BACKGROUND:Due to the unique anatomical location of retroperitoneal metastatic lymph nodes, current treatment options are limited. This study was designed to explore the clinical efficacy and prognostic factors of CT-guided 125I brachytherapy for the treatment of retroperitoneal metastatic lymph nodes.
METHODS:We retrospectively evaluated 92 patients received 125I brachytherapy for retroperitoneal metastatic lymph nodes. A layered Cox proportional hazards model was established to filter out the independent factors affecting local tumor progression-free survival (LTPFS).
RESULTS:The median LTPFS was 8 months. Metastatic lymph node with uniform density (p-0.009), clear boundaries (p-0.011), regular morphology (P < 0.001), and < 3 organs at risk of metastasis (p-0.020) were associated with better LTPFS. Necrotic lymph nodes (p < 0.001), fusion (p-0.003), and invasion of vessels visible on images (p < 0.001) were associated with poor LTPFS. Puncture path through abdominal wall or paravertebral approach were also associated with better LTPFS than a hepatic approach (P < 0.05). A maximum diameter ≤ 3 cm (P-0.031) or 3-5 cm (P-0.018) were also associated with significantly better LTPFS than a maximum diameter ≥ 5 cm. The Cox proportional hazards model suggested that lymph nodes invaded the large vessels visible on images, maximum diameter and puncture path were independent risk factors for LTPFS.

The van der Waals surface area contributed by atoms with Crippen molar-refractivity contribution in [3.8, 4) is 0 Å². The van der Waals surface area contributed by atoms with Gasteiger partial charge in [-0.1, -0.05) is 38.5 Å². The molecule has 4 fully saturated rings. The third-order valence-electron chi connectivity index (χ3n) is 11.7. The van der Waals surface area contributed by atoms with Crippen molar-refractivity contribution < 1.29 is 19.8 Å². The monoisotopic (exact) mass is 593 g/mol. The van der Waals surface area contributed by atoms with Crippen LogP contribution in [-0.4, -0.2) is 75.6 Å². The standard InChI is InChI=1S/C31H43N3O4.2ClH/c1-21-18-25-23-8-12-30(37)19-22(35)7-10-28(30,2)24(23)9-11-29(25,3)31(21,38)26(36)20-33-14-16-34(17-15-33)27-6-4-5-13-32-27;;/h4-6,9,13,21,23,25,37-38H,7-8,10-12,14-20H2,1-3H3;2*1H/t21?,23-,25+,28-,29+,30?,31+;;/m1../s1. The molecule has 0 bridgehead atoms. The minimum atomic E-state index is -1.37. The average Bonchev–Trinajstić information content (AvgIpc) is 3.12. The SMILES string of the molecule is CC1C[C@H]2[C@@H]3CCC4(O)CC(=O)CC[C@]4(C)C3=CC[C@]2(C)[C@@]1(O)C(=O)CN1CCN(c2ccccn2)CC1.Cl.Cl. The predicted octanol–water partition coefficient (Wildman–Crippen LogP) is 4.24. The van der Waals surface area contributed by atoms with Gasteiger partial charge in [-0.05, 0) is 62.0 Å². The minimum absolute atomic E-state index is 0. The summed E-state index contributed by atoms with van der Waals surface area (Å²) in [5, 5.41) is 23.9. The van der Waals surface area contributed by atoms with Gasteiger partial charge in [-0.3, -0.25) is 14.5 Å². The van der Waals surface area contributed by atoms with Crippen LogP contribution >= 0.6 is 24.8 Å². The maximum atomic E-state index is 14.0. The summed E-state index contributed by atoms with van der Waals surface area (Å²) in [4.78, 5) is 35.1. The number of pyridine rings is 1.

CONCLUSION:CT-guided 125I brachytherapy is an optional palliative treatment modality for retroperitoneal metastatic lymph nodes, which can provide high local control without severe complications. Better preoperative planning, intraoperative implementation, better choice of puncture path, and selection of appropriate tumor size are important factors that can improve the clinical efficacy of 125I brachytherapy for retroperitoneal metastatic lymph nodes.